Writing is work. I decided this week to give myself a simple task: describe the countryside of 17th-century southern Lincolnshire, where the story opens. I thought I'd start with a sunrise. Simple enough, eh? It's dark -- the sun comes up -- it reveals the countryside that I want to talk about. And since the countryside is marshy and flat, I decided on a nasty rainy day as a background.
So after another delightful hour of research (did you know that the average temperature in Lincolnshire at the height of summer is only 70? Or that polecats live in forests and not marshes?) I set about my task. And that's when I ran into trouble.
How many ways can you say, "It was dark out?"
It was dark out
Darkness covered the land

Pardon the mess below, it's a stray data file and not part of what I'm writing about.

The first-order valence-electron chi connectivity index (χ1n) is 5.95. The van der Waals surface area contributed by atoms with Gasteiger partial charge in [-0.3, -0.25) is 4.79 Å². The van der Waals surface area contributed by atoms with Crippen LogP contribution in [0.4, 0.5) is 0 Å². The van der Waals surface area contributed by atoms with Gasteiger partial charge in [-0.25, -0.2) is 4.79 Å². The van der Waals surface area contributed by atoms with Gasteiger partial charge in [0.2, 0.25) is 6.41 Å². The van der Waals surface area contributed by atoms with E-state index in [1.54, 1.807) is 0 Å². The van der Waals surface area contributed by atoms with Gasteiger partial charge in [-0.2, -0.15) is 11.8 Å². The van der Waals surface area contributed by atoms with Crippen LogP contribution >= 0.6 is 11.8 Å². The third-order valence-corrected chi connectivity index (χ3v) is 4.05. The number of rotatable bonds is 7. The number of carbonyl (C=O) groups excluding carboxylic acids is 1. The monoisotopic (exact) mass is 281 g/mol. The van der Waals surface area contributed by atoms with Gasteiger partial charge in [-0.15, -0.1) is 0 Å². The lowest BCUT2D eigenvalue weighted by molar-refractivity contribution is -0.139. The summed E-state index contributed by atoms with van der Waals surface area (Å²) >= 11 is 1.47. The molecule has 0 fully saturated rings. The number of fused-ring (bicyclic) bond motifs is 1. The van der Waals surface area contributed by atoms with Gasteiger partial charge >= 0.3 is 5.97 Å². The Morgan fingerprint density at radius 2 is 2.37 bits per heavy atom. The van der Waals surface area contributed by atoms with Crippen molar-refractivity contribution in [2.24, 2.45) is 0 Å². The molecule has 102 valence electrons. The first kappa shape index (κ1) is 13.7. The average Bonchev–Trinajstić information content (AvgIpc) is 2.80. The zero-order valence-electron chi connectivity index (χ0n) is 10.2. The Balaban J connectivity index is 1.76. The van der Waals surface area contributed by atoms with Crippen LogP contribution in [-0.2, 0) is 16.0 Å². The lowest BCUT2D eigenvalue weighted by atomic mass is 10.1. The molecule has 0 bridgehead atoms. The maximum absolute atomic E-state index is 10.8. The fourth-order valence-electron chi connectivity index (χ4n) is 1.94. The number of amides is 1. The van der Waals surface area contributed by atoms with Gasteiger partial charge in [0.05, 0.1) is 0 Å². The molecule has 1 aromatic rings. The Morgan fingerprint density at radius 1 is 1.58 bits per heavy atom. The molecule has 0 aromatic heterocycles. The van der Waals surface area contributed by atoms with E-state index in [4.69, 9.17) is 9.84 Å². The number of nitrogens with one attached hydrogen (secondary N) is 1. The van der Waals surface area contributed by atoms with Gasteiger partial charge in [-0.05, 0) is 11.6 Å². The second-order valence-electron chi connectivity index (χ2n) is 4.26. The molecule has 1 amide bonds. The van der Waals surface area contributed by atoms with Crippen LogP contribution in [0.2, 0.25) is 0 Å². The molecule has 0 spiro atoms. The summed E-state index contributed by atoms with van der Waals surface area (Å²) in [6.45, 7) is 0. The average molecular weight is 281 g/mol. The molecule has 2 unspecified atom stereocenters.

Black night ruled over all
The darkness was so thick that it . . . something something
Dark night still covered every stone and pool
It's night, d#*@it!
And on and on
OK, so there's a lot of ways to say, "It was dark out." But I want to say it in some way that is actually fun to read, does not sound like every other "It was dark out" that has been written since Gilgamesh was a pup, and doesn't sound like I'm working way too hard ("Velveteen darkness like a hand of death lay suffocatingly" blah blah).
And that's the problem with describing a sunrise. It is so common, and it is so commonly described in literature of all kinds. There are no surprises for the reader when you're on about a sunrise. Now, what the light reveals might be a surprise, but my lucky readers would be getting a swamp with a noisy moorhen, and that's about it. No body in the pool. No shifty-eyed stranger or preternaturally lovely girl.
I suppose that makes it a fairly decent writing exercise. And the purpose was to fix the setting in my own mind, not write the Great American Paragraph. But I found that it is much easier to write something like this blog than it is to write a believable, interesting sunrise.